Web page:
Numerous agencies and organizations use hired and volunteer bird surveyors to gather field data in Wisconsin every year. Verifying applicant’s bird identification skills is very important, but it is difficult and slow to test multiple applicants. Our goal is to assemble digital photographic and audio resources for eventual creation of a Wisconsin Bird Surveyor Training and Certification Program for use by volunteers, applicants, and project managers. The central component of the program will be an online, self-administered, bird identification test which can be modified for surveyor experience level, survey methods being used, and the taxonomic groups being emphasized. Eventually, a direct, field testing program for advanced observers and trainers may grow from this foundation. Certification will provide the cornerstone for sound data quality assurance and quality control programs which will benefit multiple resource organizations in Wisconsin.
Portage County Planning and Zoning Department
Portage County has a history of groundwater contamination problems, primarily from agricultural fertilizers and pesticides. Many low income residents live in inexpensive housing in rural areas of the County where drinking water is supplied from wells, often in close proximity to agricultural operations from which pesticides and fertilizers leach into the groundwater. Low income residents cannot afford to sample their drinking water to determine the health risks associated with consuming the contaminants along with the water.

Project funds will provide water sample bottles and analyses to rural low income residents described above. These citizens will be involved in sample collection. Samples will be analyzed at the Water and Environmental Analysis Lab at UW Stevens Point. In addition, educational materials, related to drinking water related health risks, will be provided to these people at informational sessions where the sample results will be explained.
Learning, Experiences, & Activities in Forestry (LEAF)
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This project will develop the infrastructure and provide training for 20 teachers to launch a garlic mustard monitoring program on Wisconsin’s school forests. The project will create a garlic mustard monitoring special project on the Wisconsin NatureMapping website and will train teachers on how to identify, collect data, and submit data on garlic mustard distribution to the NatureMapping website. This project will serve as a pilot to expand garlic mustard monitoring and create a school forest monitoring network.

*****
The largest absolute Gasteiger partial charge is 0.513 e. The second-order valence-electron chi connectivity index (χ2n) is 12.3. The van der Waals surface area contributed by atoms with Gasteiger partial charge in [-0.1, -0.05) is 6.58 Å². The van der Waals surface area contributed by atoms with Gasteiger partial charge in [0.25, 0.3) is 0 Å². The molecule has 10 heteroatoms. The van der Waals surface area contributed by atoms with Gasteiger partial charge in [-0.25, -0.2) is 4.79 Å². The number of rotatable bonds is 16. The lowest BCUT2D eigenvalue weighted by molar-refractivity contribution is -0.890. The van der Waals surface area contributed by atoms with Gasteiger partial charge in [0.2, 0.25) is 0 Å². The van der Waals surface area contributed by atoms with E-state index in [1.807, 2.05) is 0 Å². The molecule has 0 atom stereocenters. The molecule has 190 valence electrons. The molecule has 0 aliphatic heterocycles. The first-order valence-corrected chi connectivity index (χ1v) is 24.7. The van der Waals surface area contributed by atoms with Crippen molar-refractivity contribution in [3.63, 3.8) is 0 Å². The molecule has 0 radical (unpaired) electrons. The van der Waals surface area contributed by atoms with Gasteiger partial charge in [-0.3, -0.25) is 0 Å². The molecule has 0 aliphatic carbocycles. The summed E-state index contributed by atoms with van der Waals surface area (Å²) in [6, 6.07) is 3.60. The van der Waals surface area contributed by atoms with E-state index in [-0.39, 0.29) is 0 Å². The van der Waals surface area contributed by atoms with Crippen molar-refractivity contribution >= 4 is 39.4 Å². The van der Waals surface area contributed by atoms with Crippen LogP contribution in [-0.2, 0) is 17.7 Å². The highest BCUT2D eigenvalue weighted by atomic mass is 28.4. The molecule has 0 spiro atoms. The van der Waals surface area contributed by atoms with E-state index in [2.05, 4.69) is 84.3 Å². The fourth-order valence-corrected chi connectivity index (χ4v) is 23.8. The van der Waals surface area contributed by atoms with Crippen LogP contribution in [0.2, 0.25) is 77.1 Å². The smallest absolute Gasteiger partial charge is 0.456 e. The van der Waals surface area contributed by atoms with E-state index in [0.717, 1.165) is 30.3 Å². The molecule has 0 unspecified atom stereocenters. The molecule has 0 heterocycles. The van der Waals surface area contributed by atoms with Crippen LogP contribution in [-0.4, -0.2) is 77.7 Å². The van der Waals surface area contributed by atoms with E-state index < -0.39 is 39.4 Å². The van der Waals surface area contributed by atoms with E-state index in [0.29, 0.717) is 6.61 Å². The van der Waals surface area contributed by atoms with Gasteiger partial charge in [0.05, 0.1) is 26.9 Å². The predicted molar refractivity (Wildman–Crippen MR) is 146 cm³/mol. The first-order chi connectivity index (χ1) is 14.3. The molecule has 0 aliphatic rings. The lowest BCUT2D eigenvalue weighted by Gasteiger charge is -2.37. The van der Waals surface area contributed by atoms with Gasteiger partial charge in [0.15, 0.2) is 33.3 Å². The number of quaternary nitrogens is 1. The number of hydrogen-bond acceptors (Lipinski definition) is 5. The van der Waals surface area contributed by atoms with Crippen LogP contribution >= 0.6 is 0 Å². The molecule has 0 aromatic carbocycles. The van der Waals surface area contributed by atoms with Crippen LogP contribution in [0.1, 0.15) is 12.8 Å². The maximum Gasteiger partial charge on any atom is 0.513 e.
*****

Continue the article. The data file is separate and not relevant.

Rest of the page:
Friends of the St. Croix Headwaters (FOTSCH)
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The Friends of the St. Croix Headwaters (FOTSCH) is a citizen-driven group that is interested in understanding and protecting the Upper St. Croix River ecosystem. In this reach, no water quality data are being collected and no data have been collected since 1997, and it is located above the National Scenic River segment; therefore FOTSCH would like to begin monitoring the water quality and understanding plant and animal communities in and along the river and its tributaries. This project will help the FOTSCH purchase the equipment that is needed for WAV monitoring, to get started with some advance water quality monitoring and to purchase and install staff gages at the monitoring sites. Volunteers will be trained in the use of equipment purchased with this project grant, including proper sample collection and preparation techniques and the calibration of instruments. Six to eight sampling sites will be selected by FOTSCH with assistance from John Haack and Kathy Bartilson (St. Croix River Basin Partnership Team Members) and Nancy Turyk (UWSP Center for Watershed Science and Education). Coordinates for these sampling sites will be georeferenced by GPS for use in GIS.